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WINDSOR, Colo. (KDVR) — A northern Colorado man with hopes of becoming an oncology nurse hit another roadblock at the start of the year after he said his body was telling him something was wrong.

“I don’t want to give up, I don’t want to do this but I also don’t want to give up,” Chevy McGee, who is currently fighting his fourth round of Hodgkin lymphoma, said Sunday.

McGee said he just wants to be a normal guy but cancer keeps coming back. All of it started back in 2019 when he said he was having symptoms of what he thought was pneumonia.

“They called me and said, ‘yes it’s a mediastinal widening.’ That was right before my chemistry exam, and after going to school for nursing I knew exactly what that was,” McGee said.

He said at first he didn’t believe it, but he started chemotherapy in 2019.

“I finished chemo and said, ‘Oh yeah, the cancer is gone.’ I rang the bell,” McGee said.

But then a few months later, at the end of 2019, the cancer came back.

“It came back again in 2020 and I did more chemo and a stem cell transplant,” McGee said.

He did a stem cell transplant in January 2021 and had high hopes that he would finally be cancer free.

“Then it was good for a year and then I felt something in my armpit,” McGee said.

A trip to the emergency room at the start of 2023 showed McGee’s body was going to have to go through chemotherapy once again.

“There were six lymph nodes inflamed in my armpit,” McGee said. “They did a biopsy – and now here I am starting chemo for the fourth time next week.”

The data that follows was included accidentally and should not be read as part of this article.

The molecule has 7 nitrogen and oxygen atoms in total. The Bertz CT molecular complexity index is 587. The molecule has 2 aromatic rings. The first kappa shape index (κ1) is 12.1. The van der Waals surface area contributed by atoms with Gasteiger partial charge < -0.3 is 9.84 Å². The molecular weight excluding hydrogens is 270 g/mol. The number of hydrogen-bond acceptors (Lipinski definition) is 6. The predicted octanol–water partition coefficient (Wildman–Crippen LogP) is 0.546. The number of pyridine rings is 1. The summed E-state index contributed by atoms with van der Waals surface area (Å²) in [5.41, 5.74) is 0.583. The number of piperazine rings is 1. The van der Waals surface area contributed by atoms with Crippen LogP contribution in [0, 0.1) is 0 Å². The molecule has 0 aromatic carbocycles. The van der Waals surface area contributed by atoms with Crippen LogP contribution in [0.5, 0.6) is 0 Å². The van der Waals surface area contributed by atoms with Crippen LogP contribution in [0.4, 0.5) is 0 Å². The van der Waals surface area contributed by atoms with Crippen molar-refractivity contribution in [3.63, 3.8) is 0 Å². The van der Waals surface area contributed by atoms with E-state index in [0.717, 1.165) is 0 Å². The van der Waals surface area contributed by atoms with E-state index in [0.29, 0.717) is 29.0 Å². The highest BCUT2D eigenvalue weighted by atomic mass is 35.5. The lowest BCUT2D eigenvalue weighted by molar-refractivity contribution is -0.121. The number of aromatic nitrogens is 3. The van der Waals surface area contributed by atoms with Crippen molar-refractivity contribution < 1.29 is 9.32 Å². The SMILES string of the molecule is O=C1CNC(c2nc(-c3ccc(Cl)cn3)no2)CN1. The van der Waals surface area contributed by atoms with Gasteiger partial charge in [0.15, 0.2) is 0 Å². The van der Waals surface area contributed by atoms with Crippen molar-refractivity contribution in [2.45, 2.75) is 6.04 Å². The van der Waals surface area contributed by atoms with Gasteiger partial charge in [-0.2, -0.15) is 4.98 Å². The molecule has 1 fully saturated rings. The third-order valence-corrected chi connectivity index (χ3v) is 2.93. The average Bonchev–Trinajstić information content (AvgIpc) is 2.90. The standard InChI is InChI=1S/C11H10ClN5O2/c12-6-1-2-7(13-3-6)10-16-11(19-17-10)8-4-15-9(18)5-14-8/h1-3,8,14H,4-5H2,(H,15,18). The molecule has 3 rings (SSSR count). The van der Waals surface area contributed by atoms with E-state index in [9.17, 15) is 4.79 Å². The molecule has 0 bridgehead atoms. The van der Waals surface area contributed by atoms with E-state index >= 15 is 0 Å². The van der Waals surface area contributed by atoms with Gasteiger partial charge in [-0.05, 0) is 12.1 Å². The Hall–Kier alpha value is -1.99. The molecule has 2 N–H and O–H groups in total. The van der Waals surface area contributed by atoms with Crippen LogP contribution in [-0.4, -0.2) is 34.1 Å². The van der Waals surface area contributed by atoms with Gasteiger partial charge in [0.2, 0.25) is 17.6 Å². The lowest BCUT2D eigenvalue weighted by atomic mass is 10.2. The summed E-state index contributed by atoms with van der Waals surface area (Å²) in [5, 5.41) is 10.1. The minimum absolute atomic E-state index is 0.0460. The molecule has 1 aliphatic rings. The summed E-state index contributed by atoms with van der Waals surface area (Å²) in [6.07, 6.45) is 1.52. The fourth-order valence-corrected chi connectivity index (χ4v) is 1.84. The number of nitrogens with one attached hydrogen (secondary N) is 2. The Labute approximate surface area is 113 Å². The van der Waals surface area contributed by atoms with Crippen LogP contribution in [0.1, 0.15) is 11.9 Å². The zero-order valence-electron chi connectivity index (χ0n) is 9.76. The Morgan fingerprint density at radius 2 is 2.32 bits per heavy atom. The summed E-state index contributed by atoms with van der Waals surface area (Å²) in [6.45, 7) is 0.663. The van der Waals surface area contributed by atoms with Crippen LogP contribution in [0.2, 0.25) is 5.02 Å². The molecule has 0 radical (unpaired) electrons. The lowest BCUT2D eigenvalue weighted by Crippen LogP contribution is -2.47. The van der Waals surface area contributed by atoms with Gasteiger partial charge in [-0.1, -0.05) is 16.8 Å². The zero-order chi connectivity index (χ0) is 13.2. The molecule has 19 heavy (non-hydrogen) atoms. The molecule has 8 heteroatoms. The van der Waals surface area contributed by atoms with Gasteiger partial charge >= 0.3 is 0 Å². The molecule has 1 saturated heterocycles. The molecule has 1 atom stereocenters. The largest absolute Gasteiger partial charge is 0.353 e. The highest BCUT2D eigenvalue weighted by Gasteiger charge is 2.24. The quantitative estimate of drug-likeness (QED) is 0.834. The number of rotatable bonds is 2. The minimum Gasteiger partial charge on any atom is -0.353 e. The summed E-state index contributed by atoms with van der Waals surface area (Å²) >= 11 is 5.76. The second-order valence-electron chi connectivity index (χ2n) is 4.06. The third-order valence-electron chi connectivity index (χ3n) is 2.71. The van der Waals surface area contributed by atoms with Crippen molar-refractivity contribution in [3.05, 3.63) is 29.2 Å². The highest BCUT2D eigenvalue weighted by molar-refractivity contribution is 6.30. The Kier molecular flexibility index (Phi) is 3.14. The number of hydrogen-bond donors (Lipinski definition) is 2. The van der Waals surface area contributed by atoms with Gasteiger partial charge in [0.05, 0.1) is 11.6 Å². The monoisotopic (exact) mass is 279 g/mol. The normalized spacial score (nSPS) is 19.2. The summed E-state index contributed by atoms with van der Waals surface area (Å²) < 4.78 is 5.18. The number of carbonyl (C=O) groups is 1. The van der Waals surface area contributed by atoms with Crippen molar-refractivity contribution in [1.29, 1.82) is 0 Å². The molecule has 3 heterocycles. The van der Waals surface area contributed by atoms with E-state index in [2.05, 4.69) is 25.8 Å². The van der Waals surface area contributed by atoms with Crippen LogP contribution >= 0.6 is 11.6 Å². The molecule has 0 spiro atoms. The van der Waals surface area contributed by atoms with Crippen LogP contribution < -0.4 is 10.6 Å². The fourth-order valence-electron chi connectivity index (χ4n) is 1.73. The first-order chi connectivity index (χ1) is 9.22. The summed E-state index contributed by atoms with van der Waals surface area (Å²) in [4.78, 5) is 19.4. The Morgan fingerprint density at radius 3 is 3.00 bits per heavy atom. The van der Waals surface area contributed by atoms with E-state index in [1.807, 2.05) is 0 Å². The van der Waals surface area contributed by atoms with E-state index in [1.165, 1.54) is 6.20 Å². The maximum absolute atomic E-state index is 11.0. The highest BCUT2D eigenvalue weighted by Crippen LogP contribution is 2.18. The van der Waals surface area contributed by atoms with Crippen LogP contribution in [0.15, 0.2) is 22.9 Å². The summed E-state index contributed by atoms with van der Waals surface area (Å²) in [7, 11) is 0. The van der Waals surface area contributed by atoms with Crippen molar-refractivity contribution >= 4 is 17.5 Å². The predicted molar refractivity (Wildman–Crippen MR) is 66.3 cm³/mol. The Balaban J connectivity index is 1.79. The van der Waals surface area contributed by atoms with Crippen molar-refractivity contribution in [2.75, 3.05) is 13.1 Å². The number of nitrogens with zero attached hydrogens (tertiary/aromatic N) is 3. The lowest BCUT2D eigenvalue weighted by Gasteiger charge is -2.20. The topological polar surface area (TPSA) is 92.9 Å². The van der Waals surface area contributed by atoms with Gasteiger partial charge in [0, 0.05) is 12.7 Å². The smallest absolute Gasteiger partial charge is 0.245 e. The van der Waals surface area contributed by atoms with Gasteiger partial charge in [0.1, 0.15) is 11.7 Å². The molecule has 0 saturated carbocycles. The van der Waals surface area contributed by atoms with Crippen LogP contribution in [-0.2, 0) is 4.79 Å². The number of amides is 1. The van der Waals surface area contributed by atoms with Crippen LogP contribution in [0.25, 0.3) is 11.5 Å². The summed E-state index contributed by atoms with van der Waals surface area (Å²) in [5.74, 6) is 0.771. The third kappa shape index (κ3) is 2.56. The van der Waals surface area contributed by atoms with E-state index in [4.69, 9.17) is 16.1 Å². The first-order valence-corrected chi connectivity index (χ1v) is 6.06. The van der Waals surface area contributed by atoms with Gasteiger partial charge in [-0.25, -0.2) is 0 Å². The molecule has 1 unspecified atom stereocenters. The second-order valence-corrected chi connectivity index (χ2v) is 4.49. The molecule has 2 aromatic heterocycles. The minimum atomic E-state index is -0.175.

McGee said during these years of touch and go with cancer, he’s continued to work but has had to pause on school at Front Range Community College during treatments.

“I wasn’t able to be in class going through chemo. Chemo brain is a real thing, I couldn’t remember anything,” McGee said.

Now back in school, he’s just a week shy of taking his HESI exam, a test required for him to pass to get into a nursing program. His test is scheduled for Friday of next week, the day after he starts his fourth round of chemo.

He said he still plans on taking the test, that way when he finishes up chemo and an allogeneic stem cell transplant he can get into a nursing program. McGee’s brother will hopefully be a match for the allogeneic stem cell transplant. He will be in the hospital for at least four weeks.

“When all this stuff came up I knew right away what type of nurse I wanted to be, an oncology nurse, and help other cancer patients,” McGee said.

McGee said he’s exhausted but not giving up the fight and remaining hopeful going into the next round.

“I can tell my body is losing a lot of energy from everything going on inside,” McGee said.  

He has started a GoFundMe to help cover a variety of costs. If you’d like to donate you can do so here.

“My parents have pretty good insurance but our out-of-pocket maximum for an individual is $6,850, not to mention all the time missed from work for chemotherapy and during the transplant. I worked during all of my other treatments and hope to do so again but when I’m in the hospital that won’t be possible,” McGee posted on the GoFundMe.